Your Body, God’s Temple

The devil has a Weapon of Mass Destruction, and it is called online pornography. Of help is the following article is by Jason DeRouchie of Bethlehem Bible College and Seminary. It is one of the best explorations of the topics of masturbation and sexual fantasy that I have read, and I repost it, knowing I could not write one this good.

Blessings!

“If Your Right Hand Causes You to Sin,” by Jason DeRouchie

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Will it Kill your Pastor if he Visits You? A Response to Thom S. Rainer

Thom S. Rainer is the president and CEO of LifeWay Christian Resources and has a very popular blog on church life. Having read with approval a number of his other articles, I was surprised to find one that I roundly disagreed with.

It is titled “FIFTEEN REASONS WHY YOUR PASTOR SHOULD NOT VISIT MUCH”

And he is serious. He is really not happy with churches which expect to see their pastor in their home any time soon. Unless it’s an emergency. A big one.

So with all due respect, I responded to him on his blog, and will offer much the same thoughts here. (Here is another, very useful, response, by Andrew Roy Croft, who offers a positive argument for pastoral visitation).

To begin with, I thought this was one of those stealth articles that start off, “10 Reasons to Vote the Socialist Ticket,” but turn out to be pro-Republican. But no, I read it through a number of times, and it’s not ironic.

His point is that pastoral visitation a newfangled idea, that there’s altogether too much visitation going on, and it should be slimmed down and (perhaps) limited only to extreme situations. Otherwise pastor visitation is the Zika virus that will kill your church, leave your pastor burned (out) beyond recognition, and make him/her leave! Oh yes he will!!

Don't answer the door! It might be the pastor, and it will lead to him burning out, quitting, and destruction for your church!

Don’t answer the door! It might be the pastor, and it will lead to him burning out, quitting, and apocalyptic destruction for your church!

Pastor Rainer has 15 objections to pastoral visitation, many of which are, upon closer examination, the same reason stated differently. To quote:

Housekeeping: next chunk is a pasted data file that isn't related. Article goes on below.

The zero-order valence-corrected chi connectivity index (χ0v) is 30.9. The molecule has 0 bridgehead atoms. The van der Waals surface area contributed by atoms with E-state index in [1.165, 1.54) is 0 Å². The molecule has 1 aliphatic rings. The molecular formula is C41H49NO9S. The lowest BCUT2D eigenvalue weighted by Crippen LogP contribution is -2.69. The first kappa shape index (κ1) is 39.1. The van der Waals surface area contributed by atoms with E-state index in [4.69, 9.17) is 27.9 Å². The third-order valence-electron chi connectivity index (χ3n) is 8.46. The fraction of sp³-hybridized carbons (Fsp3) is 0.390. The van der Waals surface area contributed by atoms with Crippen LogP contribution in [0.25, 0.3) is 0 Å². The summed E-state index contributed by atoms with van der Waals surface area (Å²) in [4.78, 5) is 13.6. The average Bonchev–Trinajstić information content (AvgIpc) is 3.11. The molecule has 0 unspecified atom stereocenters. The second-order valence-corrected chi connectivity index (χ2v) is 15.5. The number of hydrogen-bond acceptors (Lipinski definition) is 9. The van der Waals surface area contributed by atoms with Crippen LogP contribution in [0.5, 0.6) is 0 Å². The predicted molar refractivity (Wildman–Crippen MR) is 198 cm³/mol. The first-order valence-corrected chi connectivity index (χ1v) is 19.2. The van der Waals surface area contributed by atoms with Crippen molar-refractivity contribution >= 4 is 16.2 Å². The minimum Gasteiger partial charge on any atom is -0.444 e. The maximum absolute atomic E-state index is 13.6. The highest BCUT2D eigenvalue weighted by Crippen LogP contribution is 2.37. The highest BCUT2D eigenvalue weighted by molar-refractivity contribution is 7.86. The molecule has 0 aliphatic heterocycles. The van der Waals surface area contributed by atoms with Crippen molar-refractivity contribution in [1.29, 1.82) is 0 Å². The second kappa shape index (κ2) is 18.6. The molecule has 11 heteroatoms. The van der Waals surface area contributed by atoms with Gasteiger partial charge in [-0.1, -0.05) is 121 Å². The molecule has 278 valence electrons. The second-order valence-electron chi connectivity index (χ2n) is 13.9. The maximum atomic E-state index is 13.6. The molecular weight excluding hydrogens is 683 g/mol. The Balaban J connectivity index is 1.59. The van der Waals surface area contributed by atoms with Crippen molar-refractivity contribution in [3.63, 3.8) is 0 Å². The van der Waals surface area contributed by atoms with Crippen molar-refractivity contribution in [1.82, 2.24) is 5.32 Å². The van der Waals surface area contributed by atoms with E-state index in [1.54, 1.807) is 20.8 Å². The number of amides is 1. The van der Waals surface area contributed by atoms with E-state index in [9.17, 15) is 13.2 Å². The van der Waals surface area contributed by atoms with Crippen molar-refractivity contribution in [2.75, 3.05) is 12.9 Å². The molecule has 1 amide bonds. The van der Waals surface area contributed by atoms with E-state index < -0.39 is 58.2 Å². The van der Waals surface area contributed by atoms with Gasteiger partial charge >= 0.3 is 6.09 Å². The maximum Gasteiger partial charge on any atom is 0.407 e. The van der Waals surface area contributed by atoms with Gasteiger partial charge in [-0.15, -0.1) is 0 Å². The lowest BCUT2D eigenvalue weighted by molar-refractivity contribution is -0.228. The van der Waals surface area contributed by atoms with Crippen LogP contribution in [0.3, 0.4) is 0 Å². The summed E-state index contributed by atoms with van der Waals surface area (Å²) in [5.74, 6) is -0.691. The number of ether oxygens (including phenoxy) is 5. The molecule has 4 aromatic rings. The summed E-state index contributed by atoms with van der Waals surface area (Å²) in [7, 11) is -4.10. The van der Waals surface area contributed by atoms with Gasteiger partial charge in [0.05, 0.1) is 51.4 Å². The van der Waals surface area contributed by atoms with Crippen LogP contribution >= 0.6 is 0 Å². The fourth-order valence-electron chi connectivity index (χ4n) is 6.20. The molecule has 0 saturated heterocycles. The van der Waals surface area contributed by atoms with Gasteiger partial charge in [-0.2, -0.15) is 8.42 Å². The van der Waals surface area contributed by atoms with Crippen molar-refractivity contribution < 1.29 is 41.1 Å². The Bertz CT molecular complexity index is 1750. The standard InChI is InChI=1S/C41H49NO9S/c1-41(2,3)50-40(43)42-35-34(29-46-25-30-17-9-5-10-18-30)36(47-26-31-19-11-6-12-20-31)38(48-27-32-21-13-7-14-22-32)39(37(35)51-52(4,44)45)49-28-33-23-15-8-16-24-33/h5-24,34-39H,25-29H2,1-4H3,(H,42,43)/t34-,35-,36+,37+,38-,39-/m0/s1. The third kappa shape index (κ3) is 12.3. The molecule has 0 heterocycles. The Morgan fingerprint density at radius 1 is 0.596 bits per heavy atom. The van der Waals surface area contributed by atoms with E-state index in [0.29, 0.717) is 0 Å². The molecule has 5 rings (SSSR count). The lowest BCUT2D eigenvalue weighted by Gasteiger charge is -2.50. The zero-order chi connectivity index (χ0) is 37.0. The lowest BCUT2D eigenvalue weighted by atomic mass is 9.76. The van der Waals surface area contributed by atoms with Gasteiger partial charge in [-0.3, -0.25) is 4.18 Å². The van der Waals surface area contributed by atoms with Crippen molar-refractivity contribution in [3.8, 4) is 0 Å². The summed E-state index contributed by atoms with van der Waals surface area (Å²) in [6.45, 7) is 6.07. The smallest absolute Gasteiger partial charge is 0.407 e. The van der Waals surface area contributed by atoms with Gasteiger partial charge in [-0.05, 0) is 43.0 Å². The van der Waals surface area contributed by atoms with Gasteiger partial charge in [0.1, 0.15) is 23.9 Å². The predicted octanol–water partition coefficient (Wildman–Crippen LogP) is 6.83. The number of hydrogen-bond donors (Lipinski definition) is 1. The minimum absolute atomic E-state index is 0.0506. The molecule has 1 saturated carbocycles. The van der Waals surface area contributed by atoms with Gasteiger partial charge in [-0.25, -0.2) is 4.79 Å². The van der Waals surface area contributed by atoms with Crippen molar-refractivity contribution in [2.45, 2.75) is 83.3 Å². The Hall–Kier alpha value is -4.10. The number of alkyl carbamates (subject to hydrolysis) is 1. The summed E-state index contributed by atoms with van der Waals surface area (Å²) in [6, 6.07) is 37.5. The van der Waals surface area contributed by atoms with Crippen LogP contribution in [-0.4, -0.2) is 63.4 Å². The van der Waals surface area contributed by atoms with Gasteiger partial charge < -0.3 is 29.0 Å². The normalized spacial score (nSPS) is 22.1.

1. It’s unbiblical. 2. It deprives members of their roles and opportunities. 3. It fosters a country club mentality. 4. It turns a church inwardly. 5. It takes away from sermon preparation. 6. It takes away from the pastor’s outward focus (the same as #4, right?) 7. It takes away vital leadership from the pastor. 8. It fosters unhealthy comparisons among the members. 9. It is never enough. 10. It leads to pastoral burnout (see #9). 11. It leads to high pastoral turnover (see #9, 10). 12. It puts a lid on Great Commission growth of the church (see #4, 6). 13. It leads pastors to get their affirmation from the wrong source. 14. It causes biblical church members to leave. 15. It is a sign that the church is dying (see #14). And then later: It’s a key sign of [church] sickness. It’s a clear step toward [congregational] death.

So, it is no exaggeration that his message is that pastoral visitation may even now be killing your church!

Let’s define “pastoral visitation” as, where one or more of the leaders of the church go to where their people are, traditionally but not necessarily in the home, hospital, or long-term care facility, in order to spend time with them and to conduct pastoral ministry (exhortation, encouragement, correction).

Here is part of the response that I wrote on his website, that there were three weaknesses to the argument; I address the author as “you.”